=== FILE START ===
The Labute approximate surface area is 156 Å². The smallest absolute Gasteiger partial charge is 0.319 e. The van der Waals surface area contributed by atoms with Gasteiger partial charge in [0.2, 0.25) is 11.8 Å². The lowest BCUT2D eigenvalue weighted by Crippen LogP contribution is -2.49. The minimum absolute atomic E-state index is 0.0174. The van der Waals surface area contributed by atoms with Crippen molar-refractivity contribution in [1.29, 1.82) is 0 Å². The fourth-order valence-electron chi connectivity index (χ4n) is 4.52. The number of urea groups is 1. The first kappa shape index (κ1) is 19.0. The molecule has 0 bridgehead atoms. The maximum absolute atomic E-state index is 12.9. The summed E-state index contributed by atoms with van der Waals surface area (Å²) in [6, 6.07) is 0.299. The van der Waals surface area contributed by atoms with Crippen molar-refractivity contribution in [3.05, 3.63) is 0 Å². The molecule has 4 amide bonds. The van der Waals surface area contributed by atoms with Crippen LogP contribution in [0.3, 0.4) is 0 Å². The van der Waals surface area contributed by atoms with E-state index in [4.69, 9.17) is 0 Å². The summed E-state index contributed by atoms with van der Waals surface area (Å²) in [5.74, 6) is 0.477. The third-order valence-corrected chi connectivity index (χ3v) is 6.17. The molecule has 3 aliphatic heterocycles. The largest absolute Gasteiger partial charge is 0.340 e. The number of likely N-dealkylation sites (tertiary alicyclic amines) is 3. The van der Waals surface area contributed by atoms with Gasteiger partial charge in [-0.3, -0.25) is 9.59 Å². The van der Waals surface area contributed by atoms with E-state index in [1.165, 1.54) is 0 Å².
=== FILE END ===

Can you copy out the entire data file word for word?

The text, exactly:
The Labute approximate surface area is 156 Å². The smallest absolute Gasteiger partial charge is 0.319 e. The van der Waals surface area contributed by atoms with Gasteiger partial charge in [0.2, 0.25) is 11.8 Å². The lowest BCUT2D eigenvalue weighted by Crippen LogP contribution is -2.49. The minimum absolute atomic E-state index is 0.0174. The van der Waals surface area contributed by atoms with Crippen molar-refractivity contribution in [1.29, 1.82) is 0 Å². The fourth-order valence-electron chi connectivity index (χ4n) is 4.52. The number of urea groups is 1. The first kappa shape index (κ1) is 19.0. The molecule has 0 bridgehead atoms. The maximum absolute atomic E-state index is 12.9. The summed E-state index contributed by atoms with van der Waals surface area (Å²) in [6, 6.07) is 0.299. The van der Waals surface area contributed by atoms with Crippen molar-refractivity contribution in [3.05, 3.63) is 0 Å². The molecule has 4 amide bonds. The van der Waals surface area contributed by atoms with Crippen LogP contribution in [0.3, 0.4) is 0 Å². The van der Waals surface area contributed by atoms with E-state index in [4.69, 9.17) is 0 Å². The summed E-state index contributed by atoms with van der Waals surface area (Å²) in [5.74, 6) is 0.477. The third-order valence-corrected chi connectivity index (χ3v) is 6.17. The molecule has 3 aliphatic heterocycles. The largest absolute Gasteiger partial charge is 0.340 e. The number of likely N-dealkylation sites (tertiary alicyclic amines) is 3. The van der Waals surface area contributed by atoms with Gasteiger partial charge in [-0.3, -0.25) is 9.59 Å². The van der Waals surface area contributed by atoms with E-state index in [1.165, 1.54) is 0 Å².